Porter: I hope the proposal for a controlled deer hunt is taken back into committee for revision and is considered for another vote. The originally proposed plan provides a strong foundation that if revised may make it easier to implement initially. For example, beginning this program on a limited basis with fewer hunters, shorter time periods and an explicit, robust communications plan; followed by an option to expand after review of the initial pilot period would allow the city to analyze what works for our community and our current resources. While we can learn from examples of successful controlled hunts in other cities, I don’t think we should take for granted the unique needs of our community.
Question 4: Should the city of Jamestown have a Local Preservation Ordinance? If you believe Jamestown should have one, why? If you don’t think Jamestown should have one, why not?
Ecklund: The Jamestown City Council has not been presented with the proposed Local Preservation Ordinance at this time, but it has been discussed by the Planning Commission. At this point in time, I feel that the city needs to develop a Local Preservation Policy before developing an Ordinance. A policy will allow the city to have greater oversight, develop tools for the preservation like lower financing and the differentiation between residential and commercial historical preservation. An ordinance is a tool, not a policy, that comes with a significant amount of control over properties that could potentially be placing owners into difficult financial situations causing adverse effects (foreclosure, demolition, etc.). By developing a policy first, we will set up the owners for more success and not lock them into bureaucracy that will force them into financial hardships and red tape.
Russell: The discussion of a Local Preservation Ordinance is in its infancy. I have concerns that such an ordinance could put undue strain on property owners. Forcing residential owners to maintain period correct structures will be costly and could cause owners to flee.
Cardinale: I cannot express the complexities of a Local Preservation Ordinance in a few short sentences. Some residents may enjoy living in a historic district while some residents may find it too restrictive. On one hand, you’re protecting neighborhoods. On the other hand, you have to consider property rights and listen to private property owners. If we’re going to seriously discuss this type of ordinance, we better have a conscientious City Council. Based on their recent conduct, I don’t believe we currently have a City Council that can handle this level of due diligence and responsibility. We can change that on Nov. 2.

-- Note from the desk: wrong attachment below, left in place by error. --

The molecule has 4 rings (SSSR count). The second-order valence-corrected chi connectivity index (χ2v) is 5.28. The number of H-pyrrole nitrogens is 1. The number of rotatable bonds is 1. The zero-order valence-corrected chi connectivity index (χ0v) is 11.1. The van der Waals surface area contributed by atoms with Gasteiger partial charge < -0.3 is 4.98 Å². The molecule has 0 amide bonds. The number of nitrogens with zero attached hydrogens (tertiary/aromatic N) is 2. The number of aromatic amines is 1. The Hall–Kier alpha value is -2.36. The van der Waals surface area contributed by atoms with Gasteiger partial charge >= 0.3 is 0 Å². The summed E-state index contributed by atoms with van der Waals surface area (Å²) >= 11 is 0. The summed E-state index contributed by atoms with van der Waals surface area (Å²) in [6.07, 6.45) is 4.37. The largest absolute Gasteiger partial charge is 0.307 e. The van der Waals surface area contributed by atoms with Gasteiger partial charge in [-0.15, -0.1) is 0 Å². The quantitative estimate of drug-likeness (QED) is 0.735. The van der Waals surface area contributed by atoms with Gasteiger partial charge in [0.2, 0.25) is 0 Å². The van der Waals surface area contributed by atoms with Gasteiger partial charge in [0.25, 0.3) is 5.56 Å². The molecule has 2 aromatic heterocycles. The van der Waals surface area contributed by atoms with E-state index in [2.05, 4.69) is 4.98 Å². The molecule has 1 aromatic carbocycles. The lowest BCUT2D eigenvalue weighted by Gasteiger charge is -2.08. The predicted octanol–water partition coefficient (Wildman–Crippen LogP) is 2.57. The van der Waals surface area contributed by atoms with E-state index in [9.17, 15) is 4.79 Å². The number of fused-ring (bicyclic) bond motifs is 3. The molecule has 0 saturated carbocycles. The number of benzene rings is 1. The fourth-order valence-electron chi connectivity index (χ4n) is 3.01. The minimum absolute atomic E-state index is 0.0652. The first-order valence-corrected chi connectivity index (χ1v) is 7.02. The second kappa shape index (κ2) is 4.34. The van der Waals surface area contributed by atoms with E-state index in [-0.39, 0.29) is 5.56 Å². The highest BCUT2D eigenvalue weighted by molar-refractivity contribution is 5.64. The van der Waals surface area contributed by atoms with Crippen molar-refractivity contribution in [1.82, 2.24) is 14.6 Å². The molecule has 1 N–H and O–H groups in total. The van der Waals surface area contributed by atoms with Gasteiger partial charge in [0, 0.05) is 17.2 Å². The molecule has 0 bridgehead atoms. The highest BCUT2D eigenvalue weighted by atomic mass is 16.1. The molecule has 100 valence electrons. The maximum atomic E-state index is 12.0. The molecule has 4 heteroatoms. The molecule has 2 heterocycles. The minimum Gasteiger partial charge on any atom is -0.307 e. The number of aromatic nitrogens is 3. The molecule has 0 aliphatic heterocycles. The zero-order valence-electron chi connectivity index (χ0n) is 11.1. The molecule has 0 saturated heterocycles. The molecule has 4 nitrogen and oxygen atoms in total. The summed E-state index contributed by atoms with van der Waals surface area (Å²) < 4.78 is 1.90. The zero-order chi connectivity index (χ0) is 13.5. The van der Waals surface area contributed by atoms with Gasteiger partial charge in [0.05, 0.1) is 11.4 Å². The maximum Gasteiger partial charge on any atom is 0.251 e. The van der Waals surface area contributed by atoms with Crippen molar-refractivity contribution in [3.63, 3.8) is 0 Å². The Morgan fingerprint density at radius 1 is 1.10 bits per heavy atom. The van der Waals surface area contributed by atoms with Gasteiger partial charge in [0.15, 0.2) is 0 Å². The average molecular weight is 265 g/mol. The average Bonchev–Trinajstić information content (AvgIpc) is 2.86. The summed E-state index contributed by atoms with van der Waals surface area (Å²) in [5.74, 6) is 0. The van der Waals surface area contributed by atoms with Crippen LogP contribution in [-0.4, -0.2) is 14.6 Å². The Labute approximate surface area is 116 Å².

Daversa: It is important to preserve the historical buildings, but in some instances it could be a financial hardship to some landowners. Also it is possible to utilize the American rescue funds to assist with these preservations of our city’s history.
Ditonto: A Local Preservation Ordinance should not be the first step in the city’s efforts to protect and improve its historic structures, but one could be developed that provides incentives and encouragement to property owners who want to improve and enhance historic properties. I believe that incentives, not fines, should be used to encourage property improvements to historical structures. Unfortunately, many of the city’s largest and historic homes have been renovated into multi-tenant units already. I think it would be wise to look at how a new comprehensive plan and updated zoning codes could help protect historic structures. The city has struggled with a lack of sufficient staff to enforce codes and adding another ordinance will not help. Over 95% of the city’s housing stock is over 50 years old, with almost 60% of it being 100+ years old. The city needs to address its zoning laws and institute more strict code enforcement strategies as first steps in maintaining and preserving its housing stock.
Porter: Local Preservation Ordinances vary greatly in both how they are written as well as how they are enforced. If done well, a Local Preservation Ordinance can help our community protect homes and buildings that are significant to our history. This can provide a great opportunity to share and celebrate Jamestown’s past as well as learn from it. However, the city must be careful about the impact that this would have on the rights of property owners especially since current property owners would have made their investment choices prior to the adoption of a Local Preservation Ordinance.